Using the Actor pattern in GUIs

GUI interfaces often start long running tasks, for example, downloading a file from a remote machine. To ensure the GUI refreshes, it's common to start the task in a separate thread. This thread generally needs to update the GUI, for example, to show a progress bar. However, GUI toolkits tend not to be thread-safe, making such updates problematic. The actor pattern (also known as the active object pattern), can help solve these problems.

An actor is an object with its own thread. Method invocations on the object return immediately, with the body of the method queued to be executed by the object's thread. If all objects that need to update the GUI are made into actors, with a single thread shared between them all, the GUI is guaranteed to be updated by a single thread.

Consider an application that brews a cup of tea. Brewing a cup of tea is a long process, taking between 3 and 5 minutes. Obviously we don't want to freeze the GUI during the brewing, so we'll need to brew in a separate thread, and notify the GUI when we're finished. If you're not British, and can't relate to the example of brewing a proper cup of tea, mentally replace it with long running database query. But tea's more interesting. Our tea maker will look something like this:

public interface TeaMakerListener {

    public void handleBrewingComplete();

}

public interface TeaMaker {

        public void setListener(TeaListener listener);
        public void brew();

}
        

brew() will be invoked in a separate thread. When it completes, we'll display a message in the GUI. This message needs to be displayed by the thread responsible for the GUI. In Swing, this can be done through the invokeLater() method. The GUI code will look something like:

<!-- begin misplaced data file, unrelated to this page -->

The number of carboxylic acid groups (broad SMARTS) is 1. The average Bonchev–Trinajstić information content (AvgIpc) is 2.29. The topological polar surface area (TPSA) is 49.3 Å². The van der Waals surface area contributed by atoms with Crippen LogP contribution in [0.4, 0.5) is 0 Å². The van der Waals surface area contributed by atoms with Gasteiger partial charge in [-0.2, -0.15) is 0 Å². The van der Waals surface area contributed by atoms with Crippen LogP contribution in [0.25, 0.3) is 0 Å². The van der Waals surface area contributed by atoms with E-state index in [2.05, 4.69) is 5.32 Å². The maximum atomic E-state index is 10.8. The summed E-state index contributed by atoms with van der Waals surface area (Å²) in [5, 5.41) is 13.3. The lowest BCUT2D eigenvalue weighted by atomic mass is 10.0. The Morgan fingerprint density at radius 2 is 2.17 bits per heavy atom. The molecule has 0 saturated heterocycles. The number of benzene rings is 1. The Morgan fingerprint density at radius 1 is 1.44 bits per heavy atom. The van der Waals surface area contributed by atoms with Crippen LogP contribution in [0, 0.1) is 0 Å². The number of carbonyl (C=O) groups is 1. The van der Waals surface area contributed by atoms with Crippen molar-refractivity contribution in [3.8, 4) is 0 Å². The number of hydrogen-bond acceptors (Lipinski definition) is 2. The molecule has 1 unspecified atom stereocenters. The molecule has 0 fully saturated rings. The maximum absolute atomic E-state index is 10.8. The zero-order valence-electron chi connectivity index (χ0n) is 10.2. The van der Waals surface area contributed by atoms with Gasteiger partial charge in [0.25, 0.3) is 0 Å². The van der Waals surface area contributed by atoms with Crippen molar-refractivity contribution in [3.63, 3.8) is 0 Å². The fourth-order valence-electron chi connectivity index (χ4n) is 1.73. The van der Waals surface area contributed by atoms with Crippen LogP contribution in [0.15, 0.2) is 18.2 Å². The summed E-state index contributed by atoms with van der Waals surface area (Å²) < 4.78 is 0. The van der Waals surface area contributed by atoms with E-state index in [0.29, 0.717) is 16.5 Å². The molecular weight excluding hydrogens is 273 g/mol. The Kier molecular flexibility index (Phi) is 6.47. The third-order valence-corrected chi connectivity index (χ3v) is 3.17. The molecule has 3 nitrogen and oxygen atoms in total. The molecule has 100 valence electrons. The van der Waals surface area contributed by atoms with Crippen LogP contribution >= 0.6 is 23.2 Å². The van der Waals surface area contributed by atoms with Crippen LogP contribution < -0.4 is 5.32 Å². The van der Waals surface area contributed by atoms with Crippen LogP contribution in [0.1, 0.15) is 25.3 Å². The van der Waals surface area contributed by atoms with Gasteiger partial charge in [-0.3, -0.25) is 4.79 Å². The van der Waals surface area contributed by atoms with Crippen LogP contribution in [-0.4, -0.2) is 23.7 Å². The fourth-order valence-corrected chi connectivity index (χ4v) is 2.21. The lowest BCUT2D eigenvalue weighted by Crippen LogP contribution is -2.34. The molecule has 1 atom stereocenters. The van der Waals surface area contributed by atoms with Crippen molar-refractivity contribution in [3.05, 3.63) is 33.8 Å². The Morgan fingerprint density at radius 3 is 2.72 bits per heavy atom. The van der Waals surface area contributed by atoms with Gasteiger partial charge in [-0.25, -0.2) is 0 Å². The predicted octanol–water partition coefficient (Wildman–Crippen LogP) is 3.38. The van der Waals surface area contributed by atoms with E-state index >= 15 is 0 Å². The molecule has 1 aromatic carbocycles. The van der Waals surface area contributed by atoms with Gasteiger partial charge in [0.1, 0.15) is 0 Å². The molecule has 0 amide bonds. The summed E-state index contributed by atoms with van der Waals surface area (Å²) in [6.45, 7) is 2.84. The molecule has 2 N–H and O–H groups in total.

public class TeaMakerView implements TeaMakerListener {

    TeaMakerView(TeaMaker teaMaker) {
        teaMaker.setListener(this);
        ...
    }

    ...

    public void handleBrewingComplete() {
        EventQueue.invokeLater(new Runnable() {
            public void run() {
                label.setText("Tea's ready!");
            }
        });
    }

}
        
handleBrewingComplete() behaves like a method on an actor - when the implementation of TeaMaker invokes it, it will return immediately, queueing the setLabel() invocation for execution in the Swing thread.

The new Runnable(), invokeLater() dance becomes tedious, not to mention error prone, very quickly. Luckily, we can employ some poor-man's aspect oriented programming, and use a dynamic proxy to ensure that all invocations on TeaMakerView are executed in the Swing thread:

public class TeaMakerView implements TeaMakerListener {

    TeaMakerView(TeaMaker teaMaker) {
        teaMaker.setListener(makeActor(this));
        ...
    }

    private TeaMakerListener makeActor(TeaMakerListener listener) {
        InvocationHandler handler = new SwingInvocationHandler(listener);
        return (TeaMakerListener)Proxy.newProxyInstance(TeaMakerListener.class.getClassLoader(),
                                                        new Class[] {TeaMakerListener.class},
                                                        handler);
    }

    public void handleBrewingComplete() {
        label.setText("Tea's ready!");
    }

}

class SwingInvocationHandler implements InvocationHandler {
	
    private Object delegate;

    SwingInvocationHandler(Object delegate) {
        this.delegate = delegate;
    }

    public Object invoke(Object proxy, final Method method, final Object[] args) throws Throwable {		
        EventQueue.invokeLater(new Runnable() {
            public void run() {
                try {
                    method.invoke(delegate, args);
                } 
                catch (Exception e) {
                    throw new RuntimeException(e);
                }
            }
        });		
        return null;
    }
	
}
        
Factoring out makeActor() is left as an exercise for the reader.

I originally used this pattern as part of a project written in Python, using the wonderful PyGTK. I rewrote the code here in Java for shameless mass appeal. A Python version of the example's available, though.